Planning your move

Choosing a mortgage deal

Getting ready to sell

Finding a property

Finding a property

The information in this guide was last updated on 26/02/2014

Choosing a location

You can usually make changes to a property, but you can’t alter where it is – that’s why location is so important when you’re buying a home.

If you’re thinking about buying a property in a new area, you need to make sure the location suits your lifestyle.  

Take a walk around the neighbourhood at different times and on different days. Do you feel comfortable? Does it feel friendly and safe? Could you imagine yourself living there? Also think about:

  • is the area close to work?
  • how far would you be from family and friends?
  • is there easy access to main roads?
  • what are the shops and restaurants like?
  • what’s the level of crime in the area?

Other guides you may like...

Looking for a property

Once you’ve decided on an area and you know what you can afford, you need to search for and look at properties.

You can search for a property through:

  • estate agents in the area
  • estate agents’ websites and other online property sites
  • local newspapers
  • house building companies listed in the area
  • auctions.

Remember to check whether the property is freehold or leasehold.

A freehold property gives you complete ownership of both the land and the property for an unlimited time.

A leasehold property doesn’t include the land on which the property is built. Instead you pay ground rent to the freeholder – the owner of the land. You might also have to pay a service charge.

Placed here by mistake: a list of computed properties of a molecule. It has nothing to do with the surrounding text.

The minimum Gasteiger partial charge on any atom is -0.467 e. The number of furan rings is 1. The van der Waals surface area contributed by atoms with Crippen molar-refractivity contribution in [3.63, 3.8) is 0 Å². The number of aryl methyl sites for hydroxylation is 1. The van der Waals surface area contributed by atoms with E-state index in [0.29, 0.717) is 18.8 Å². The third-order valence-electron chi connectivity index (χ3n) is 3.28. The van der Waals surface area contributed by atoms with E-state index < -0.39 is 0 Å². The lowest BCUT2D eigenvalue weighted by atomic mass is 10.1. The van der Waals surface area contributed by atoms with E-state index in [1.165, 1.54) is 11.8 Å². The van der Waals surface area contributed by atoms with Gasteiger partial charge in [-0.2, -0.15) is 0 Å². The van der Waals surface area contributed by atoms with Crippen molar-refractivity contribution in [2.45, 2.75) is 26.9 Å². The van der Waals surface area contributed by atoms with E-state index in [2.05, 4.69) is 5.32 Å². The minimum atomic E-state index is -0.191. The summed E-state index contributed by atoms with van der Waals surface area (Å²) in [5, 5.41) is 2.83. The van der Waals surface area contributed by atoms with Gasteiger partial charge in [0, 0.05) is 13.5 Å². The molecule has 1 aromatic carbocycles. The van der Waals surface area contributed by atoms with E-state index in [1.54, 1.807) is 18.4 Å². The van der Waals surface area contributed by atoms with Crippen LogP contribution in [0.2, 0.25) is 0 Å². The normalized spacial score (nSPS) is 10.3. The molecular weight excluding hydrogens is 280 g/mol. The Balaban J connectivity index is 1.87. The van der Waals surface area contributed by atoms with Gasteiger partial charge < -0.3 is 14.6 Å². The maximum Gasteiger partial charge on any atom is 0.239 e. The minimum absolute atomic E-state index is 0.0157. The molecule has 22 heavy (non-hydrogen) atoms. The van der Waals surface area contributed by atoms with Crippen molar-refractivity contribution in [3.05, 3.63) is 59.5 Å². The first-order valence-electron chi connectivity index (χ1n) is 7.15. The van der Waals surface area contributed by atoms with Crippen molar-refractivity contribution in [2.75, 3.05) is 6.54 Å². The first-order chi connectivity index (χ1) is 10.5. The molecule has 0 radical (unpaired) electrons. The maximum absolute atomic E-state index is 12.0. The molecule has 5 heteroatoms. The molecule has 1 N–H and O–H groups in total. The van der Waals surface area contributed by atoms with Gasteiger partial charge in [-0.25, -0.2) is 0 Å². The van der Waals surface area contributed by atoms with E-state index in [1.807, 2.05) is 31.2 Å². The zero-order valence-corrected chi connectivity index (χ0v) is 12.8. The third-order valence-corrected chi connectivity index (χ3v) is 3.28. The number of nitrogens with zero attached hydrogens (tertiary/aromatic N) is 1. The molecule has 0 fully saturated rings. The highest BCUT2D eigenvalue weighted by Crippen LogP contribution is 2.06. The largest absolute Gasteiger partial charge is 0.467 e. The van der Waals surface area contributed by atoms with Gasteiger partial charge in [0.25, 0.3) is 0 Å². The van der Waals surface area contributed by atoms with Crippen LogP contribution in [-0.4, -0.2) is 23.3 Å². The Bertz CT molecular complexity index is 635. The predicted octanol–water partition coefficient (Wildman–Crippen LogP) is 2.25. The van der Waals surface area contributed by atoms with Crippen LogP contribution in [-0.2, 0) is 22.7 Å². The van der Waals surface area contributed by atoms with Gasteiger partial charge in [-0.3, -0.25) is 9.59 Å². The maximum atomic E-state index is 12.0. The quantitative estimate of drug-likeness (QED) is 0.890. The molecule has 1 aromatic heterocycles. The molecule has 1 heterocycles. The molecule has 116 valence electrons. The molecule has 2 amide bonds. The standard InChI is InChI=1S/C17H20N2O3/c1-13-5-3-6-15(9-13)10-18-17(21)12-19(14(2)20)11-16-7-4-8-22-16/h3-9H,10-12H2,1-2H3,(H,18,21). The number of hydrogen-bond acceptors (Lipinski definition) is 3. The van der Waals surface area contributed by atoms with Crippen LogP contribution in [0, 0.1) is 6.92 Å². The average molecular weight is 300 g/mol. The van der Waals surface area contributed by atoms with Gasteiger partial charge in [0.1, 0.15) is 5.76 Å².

Viewing a property

It’s important to stay focused on your needs when you view a property, and not lose sight of the reason you’re moving. Give yourself plenty of time for each viewing and have a list of useful questions to ask the owner or the estate agent. These can include:

  • why are the owners moving?
  • are they looking for a quick sale?
  • what are the neighbours like?
  • is parking a problem?
  • which direction does the house or garden face?
  • what is the catchment area and are the local schools good?
  • what’s the cost of heating the property?
  • how much is Council Tax and utilities?
  • what fixtures and fittings are included?

It’s a good idea to take someone else with you when you go to a viewing – they might notice things you don’t. Also, be aware that the sellers don’t have to tell you about all the problems a property may have. Look for any ‘cover ups’, but don’t be put off by things like décor – this can easily be changed.

Making and accepting offers